Indigo dyeing.

This is a short instruction of how to do an indigo dye; it is recommended that you look up further literature if you plan to do an indigo dye. If you understand Swedish, Sandström and Sisefsky (1981) is greatly recommended when it comes to plant dyeing.

As a chemist, I recommend the general use of glass wares because glass as a material is inert and will generally not be permanently stained or otherwise affected by chemical reactions. This goes ESPECIALLY for handling acids and bases. For the dyeing pot it’s stainless steel or enamelled pots, I myself use stainless steel and a smaller enamelled pot when the occasion calls for it. Iron and copper pots are also usable but will affect the outcome. Avoid aluminium.
I don’t know if this is necessary but I’ll write it anyway; NEVER use any equipment once used for dyeing in cooking. Some simpler things like alum might be easy to wash away but I’m lazy and don’t like meticulous cleaning so I use completely separate sets for everything, measuring and stirring included. I also greatly recommend taking notes on what you’re doing as well as pictures. Combine these two and you will have what is commonly known as a laboratory report. In that way, you don’t have to remember everything you did, for long and how it looked. The human mind is keen on forgetting things very quickly, especially if the process was successful. Writing things down will make it easier to share information or to successfully repeat the process. This is something I myself struggle with as I often wish I would take more informative notes of what I’m doing and why.

An indigo dye needs several chemicals and materials, e.g. table salt aka sodium chloride (NaCl), ammonia (NH3), 25wt% sodium lye aka sodium hydroxide (NaOH), sodium dithionite (Na2S2O4), denatured alcohol (I use T-sprit), indigo. In order to do this as safely as possible it is recommended to read up on every chemical BEFORE dyeing as well as reading the instructions thoroughly! Use the (Material) Safety Data Sheet, something that was mentioned earlier in this post, for each substance if you’re uncertain. If you feel comfortable with all of the chemicals above, how to store them and what to do in case of a spill or other accident, then go ahead.

It would be good to quickly mention the weight percentage of the sodium hydroxide; it’s supposed to be 25wt%, which means that if you want to have a stock solution of 500 gram (approximately 0.5 L since the density of water is 1000 gram/L) then you need 75% of it to be water and 25% of it to be sodium hydroxide. This is easily done by measuring 0.75×500=375 gram of water and then add 0.25×500=125 gram of sodium hydroxide. Keep in mind that this is a exothermic process (gives off energy, in this case heat) and that sodium hydroxide is a base so take care when doing this. If you’re uncertain about what I’m talking about, please read up on some elementary chemistry; it should be covered in most high school chemistry literature. If not, my literature recommendation on basic chemistry is Chemical principles by Atkins and Jones (2013).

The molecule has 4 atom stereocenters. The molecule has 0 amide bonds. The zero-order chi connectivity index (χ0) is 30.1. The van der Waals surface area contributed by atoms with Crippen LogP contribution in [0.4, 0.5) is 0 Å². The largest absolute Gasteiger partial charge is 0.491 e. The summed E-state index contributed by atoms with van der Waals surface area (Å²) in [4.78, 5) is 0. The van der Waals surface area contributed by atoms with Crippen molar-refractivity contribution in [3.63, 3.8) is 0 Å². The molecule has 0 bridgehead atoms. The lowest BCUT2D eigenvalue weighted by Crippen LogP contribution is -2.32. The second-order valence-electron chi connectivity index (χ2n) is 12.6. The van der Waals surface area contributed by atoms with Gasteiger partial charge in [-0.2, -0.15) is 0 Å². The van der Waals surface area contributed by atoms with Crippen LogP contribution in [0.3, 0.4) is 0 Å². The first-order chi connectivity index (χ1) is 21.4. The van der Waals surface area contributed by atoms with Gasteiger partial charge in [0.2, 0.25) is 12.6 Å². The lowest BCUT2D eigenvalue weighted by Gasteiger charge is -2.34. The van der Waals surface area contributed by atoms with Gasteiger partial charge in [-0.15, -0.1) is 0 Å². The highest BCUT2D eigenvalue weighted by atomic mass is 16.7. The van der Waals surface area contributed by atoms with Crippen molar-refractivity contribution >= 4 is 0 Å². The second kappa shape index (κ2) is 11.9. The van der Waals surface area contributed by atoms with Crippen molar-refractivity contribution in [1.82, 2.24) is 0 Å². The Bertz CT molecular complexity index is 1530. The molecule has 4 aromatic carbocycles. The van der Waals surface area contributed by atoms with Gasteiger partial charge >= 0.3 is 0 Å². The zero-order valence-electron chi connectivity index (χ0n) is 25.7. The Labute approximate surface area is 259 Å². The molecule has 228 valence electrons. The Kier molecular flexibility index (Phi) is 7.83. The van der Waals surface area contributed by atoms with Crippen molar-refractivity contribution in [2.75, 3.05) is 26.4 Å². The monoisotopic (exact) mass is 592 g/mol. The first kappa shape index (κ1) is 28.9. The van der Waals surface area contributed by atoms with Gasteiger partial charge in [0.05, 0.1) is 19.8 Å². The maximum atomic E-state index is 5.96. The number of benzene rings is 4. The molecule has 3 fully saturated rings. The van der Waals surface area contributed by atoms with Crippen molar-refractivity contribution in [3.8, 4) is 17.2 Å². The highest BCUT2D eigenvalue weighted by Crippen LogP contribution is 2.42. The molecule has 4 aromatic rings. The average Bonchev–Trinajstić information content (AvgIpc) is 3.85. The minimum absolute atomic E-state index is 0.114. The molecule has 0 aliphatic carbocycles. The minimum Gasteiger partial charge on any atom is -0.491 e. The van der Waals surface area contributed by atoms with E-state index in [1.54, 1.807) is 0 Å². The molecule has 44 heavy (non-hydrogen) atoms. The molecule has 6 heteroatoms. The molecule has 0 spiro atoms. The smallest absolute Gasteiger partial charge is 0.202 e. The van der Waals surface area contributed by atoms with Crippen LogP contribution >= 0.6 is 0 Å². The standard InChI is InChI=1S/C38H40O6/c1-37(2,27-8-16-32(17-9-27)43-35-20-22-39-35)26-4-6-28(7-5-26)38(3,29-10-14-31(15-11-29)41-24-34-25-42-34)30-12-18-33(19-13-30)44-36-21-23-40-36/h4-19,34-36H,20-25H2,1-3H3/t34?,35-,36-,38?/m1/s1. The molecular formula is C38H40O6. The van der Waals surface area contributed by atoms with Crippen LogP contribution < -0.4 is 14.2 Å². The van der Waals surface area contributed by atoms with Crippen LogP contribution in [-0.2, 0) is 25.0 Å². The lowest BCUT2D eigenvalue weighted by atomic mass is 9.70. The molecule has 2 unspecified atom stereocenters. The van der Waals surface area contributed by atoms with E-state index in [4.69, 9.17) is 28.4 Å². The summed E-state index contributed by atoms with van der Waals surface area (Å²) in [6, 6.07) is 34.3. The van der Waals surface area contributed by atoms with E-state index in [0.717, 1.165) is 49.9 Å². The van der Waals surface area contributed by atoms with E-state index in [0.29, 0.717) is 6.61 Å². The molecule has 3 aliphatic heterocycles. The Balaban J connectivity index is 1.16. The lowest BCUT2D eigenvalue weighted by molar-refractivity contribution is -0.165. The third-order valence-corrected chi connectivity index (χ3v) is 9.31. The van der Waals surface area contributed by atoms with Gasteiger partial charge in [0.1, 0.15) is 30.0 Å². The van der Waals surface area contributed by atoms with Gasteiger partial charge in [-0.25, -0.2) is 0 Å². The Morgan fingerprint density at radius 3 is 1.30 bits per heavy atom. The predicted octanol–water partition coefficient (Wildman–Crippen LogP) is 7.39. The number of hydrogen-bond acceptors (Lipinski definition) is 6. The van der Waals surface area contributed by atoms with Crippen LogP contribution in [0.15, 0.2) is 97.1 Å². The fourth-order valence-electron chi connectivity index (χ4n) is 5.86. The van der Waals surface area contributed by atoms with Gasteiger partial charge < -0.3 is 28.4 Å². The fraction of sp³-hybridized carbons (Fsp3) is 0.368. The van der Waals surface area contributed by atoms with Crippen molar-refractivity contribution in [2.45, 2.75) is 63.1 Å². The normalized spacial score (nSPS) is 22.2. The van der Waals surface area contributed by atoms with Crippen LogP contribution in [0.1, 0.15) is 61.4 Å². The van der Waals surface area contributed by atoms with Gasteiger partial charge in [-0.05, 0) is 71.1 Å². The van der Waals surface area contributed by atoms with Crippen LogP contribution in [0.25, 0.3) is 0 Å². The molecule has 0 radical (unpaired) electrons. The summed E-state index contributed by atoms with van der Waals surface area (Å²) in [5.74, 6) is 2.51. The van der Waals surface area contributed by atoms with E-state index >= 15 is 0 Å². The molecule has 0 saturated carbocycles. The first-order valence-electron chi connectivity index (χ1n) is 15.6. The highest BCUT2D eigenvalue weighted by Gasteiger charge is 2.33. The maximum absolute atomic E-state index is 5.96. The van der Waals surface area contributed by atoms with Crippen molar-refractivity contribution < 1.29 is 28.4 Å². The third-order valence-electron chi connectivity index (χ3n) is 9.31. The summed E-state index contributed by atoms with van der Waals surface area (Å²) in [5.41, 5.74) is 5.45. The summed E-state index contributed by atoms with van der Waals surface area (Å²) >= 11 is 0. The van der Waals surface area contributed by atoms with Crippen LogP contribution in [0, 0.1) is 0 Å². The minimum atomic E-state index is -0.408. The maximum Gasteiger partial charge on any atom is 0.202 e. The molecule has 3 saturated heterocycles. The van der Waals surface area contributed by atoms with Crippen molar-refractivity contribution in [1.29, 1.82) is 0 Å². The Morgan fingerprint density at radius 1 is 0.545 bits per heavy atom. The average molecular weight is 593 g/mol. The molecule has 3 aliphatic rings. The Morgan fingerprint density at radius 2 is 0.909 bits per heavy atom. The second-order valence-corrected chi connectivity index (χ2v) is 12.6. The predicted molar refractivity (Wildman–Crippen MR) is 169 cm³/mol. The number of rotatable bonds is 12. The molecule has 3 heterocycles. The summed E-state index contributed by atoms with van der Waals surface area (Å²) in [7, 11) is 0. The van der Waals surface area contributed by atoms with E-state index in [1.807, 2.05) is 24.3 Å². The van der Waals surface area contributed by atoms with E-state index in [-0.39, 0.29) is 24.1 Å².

In indigo dyeing, there is the preparing of the vat (where the indigo is) and the dye bath (where the vat and fibres are added and the actual dyeing takes place), so look at the instructions for both of these to make sure you have enough material for each step.The indigo vat can be done indoors for several reasons, mainly because of the lack of ammonia. The use of ammonia in the dye bath makes it unsuitable to do indoors unless you have a fume hood or equally efficient ventilation (a kitchen fan is usually not up to standard). Stay outdoors for the dye bath! Plan ahead.



VAT

Material:
Glass jar with a tight shutting lid that holds the total fluid volume of the vat (in this case around 190 ml)
Something to stir the indigo vat with (it will be stained if not glass or stainless steel)
Pot that can be filled with enough water to cover the glass jar
Scale
Stove/heat source
Thermometer

Vat:

10 g indigo powder
Denatured alcohol (I use T-sprit)
165 ml 50°C water
16 ml NaOH 25wt%
10 g Na2S2O4

  1. Put the indigo in the glass jar and add a small amount (10-15 ml) of denatured alcohol, enough so that you can stir the indigo.
  2. Add 165 ml of 50°C water, stir.
  3. Add NaOH.
  4. Gently add the Na2S2Oand stir.
  5. Screw the lid tight shut and immerse the glass jar holding the vat in a 50°C water bath for 1 hour. Put a cork coaster or something similar under the jar to avoid it being in direct contact with the heating source and as such avoid having an uneven temperature in the vat.
  6. Done. The vat will be green-brown in colour.

And there you go. Now you have a vat! You don’t need to use all of the vat at the same time, you can save some for another time. Just make sure to save it in a tightly shut glass jar with a minimum of air in it. Write the amount of indigo and the date on the vat so you know what’s in it and how old it is.

In order to have different shades of blue you can always use more or less indigo, 10 gram would give a somewhat lighter blue.

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Standard setup for making an indigo vat, this is at step 3.
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The green and blue of the vat before step 5.
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A successful indigo vat, step 6.

Dye bath

Material:
A pot/cauldron that can take 16 L of water PLUS additional fabric and/or yarn without being crammed
A stick or something to stir with that is long enough so that you can comfortably stir the pot at the bottom without dipping your hand in the bath
Thick, long protective gloves
Scale
Stove/heat source
Thermometer
About 1000-2000 gram of fibre depending on the wanted colour depth and intensity
(Graduated measure cylinder (mätglas) is not necessary but really good to measure ammonia and sodium hydroxide in)